The government of Canada provides tax credits for digital media projects such as game development, educational software, animated simulators and more. Digital media tax credits are offered for qualifying companies permanently located in British Columbia, Manitoba, Ontario, Quebec, Nova Scotia, and Prince Edward Island as well.
At Boast Capital, we focus on helping companies claim the British Columbia Interactive Digital Media Tax Credit (IDMTC).
British Columbia’s Interactive Digital Media Tax Credit
IDMTC came into effect September 1, 2010 to stimulate revenue and job creation within the digital media industry in British Columbia.
According to the BC Ministry of Finance, there were 28 registrants in 2011-12. In 2012-13 there were 49, and at the end of January 2014 the Ministry had already received 52 applications for the current fiscal year.
What Can You Claim?
IDMTC provides a refundable 17.5% tax credit on eligible salary and wages involved in creating interactive digital media (IDM) products. The credit is fully refundable but is first applied to income tax payable.
A qualifying IDM product should be designed to be used interactively by an individual and consist of a combination of files that are digitally integrated and are intended to be operated together. Qualifying products must also either educate, entertain, or inform using at least two of the following: text, sound, and/or images. Examples of eligible IDM products includes:
Entertainment (or edutainment) software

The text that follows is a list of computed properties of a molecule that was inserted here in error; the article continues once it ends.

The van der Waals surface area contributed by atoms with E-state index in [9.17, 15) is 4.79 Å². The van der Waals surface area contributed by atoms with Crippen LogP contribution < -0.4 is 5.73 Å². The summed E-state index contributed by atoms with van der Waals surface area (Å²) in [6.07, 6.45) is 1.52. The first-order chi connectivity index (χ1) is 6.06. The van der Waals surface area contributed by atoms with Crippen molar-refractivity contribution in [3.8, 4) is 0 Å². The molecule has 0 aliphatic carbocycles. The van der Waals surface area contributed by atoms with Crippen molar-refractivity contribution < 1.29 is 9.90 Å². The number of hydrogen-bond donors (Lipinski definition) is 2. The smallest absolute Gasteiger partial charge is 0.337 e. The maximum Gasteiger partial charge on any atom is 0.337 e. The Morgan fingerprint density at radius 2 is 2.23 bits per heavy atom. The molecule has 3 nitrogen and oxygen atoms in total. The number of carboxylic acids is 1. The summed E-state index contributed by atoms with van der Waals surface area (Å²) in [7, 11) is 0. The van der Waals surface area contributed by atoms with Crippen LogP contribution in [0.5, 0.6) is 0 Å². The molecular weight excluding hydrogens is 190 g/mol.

Simulators, such as driving a car
Blogs, online magazines and newspapers, slideshows, videos or presentations that are not made to be used interactively do not qualify.
Who Can Claim IDMTC?
Companies permanently located in British Columbia can claim the tax credit. Other provinces have their own digital media tax credit programs and must apply separately.
When Should You Submit a Claim?
Similar to the SR&ED tax credit, your deadline to file IDMTC is 18 months past fiscal year end.
IDMTC Expires in 2015
The tax credit expires September 1, 2015 so there is just over a year left to take advantage of this short-lived benefit.
Video game developers and organizations including DigiBC are working hard to prolong the IDMTC. DigiBC’s president, Howard Donaldson held a townhall meeting in February to continue the tax credit and increase the amount raised. He argues that, for every person working in video games, “two additional jobs are created with vendors that contribute to the creation of games and businesses that support developers.” The Vancouver-Fairview MLA argues that “studies have shown that tax credits bring in more revenue than they distribute, and they increase employment in related industries.”